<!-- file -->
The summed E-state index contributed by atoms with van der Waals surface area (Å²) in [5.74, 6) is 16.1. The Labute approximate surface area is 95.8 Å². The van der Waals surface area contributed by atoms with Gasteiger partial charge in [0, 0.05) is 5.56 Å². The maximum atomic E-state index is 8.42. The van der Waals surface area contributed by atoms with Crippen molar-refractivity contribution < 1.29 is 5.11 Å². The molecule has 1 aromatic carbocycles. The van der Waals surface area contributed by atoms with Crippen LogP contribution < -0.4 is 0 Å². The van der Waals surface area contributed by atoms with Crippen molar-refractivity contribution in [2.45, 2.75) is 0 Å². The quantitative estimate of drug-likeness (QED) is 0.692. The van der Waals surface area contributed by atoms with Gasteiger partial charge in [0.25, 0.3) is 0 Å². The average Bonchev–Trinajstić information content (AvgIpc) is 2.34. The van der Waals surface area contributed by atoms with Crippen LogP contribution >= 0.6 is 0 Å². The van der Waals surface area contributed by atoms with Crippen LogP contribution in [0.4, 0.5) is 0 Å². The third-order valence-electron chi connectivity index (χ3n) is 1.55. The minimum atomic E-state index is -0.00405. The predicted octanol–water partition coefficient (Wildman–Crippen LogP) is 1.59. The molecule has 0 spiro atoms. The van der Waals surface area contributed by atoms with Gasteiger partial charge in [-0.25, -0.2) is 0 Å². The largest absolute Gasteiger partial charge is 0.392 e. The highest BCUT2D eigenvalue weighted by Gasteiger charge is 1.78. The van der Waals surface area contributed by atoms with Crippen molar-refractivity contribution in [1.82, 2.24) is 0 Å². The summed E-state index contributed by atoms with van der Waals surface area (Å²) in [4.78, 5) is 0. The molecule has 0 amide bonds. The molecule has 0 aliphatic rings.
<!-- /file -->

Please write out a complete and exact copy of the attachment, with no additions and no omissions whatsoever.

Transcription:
The summed E-state index contributed by atoms with van der Waals surface area (Å²) in [5.74, 6) is 16.1. The Labute approximate surface area is 95.8 Å². The van der Waals surface area contributed by atoms with Gasteiger partial charge in [0, 0.05) is 5.56 Å². The maximum atomic E-state index is 8.42. The van der Waals surface area contributed by atoms with Crippen molar-refractivity contribution < 1.29 is 5.11 Å². The molecule has 1 aromatic carbocycles. The van der Waals surface area contributed by atoms with Crippen LogP contribution < -0.4 is 0 Å². The van der Waals surface area contributed by atoms with Crippen molar-refractivity contribution in [2.45, 2.75) is 0 Å². The quantitative estimate of drug-likeness (QED) is 0.692. The van der Waals surface area contributed by atoms with Gasteiger partial charge in [0.25, 0.3) is 0 Å². The average Bonchev–Trinajstić information content (AvgIpc) is 2.34. The van der Waals surface area contributed by atoms with Crippen LogP contribution >= 0.6 is 0 Å². The van der Waals surface area contributed by atoms with Crippen LogP contribution in [0.4, 0.5) is 0 Å². The third-order valence-electron chi connectivity index (χ3n) is 1.55. The minimum atomic E-state index is -0.00405. The predicted octanol–water partition coefficient (Wildman–Crippen LogP) is 1.59. The molecule has 0 spiro atoms. The van der Waals surface area contributed by atoms with Gasteiger partial charge in [-0.25, -0.2) is 0 Å². The largest absolute Gasteiger partial charge is 0.392 e. The highest BCUT2D eigenvalue weighted by Gasteiger charge is 1.78. The van der Waals surface area contributed by atoms with Crippen molar-refractivity contribution in [1.82, 2.24) is 0 Å². The summed E-state index contributed by atoms with van der Waals surface area (Å²) in [4.78, 5) is 0. The molecule has 0 amide bonds. The molecule has 0 aliphatic rings.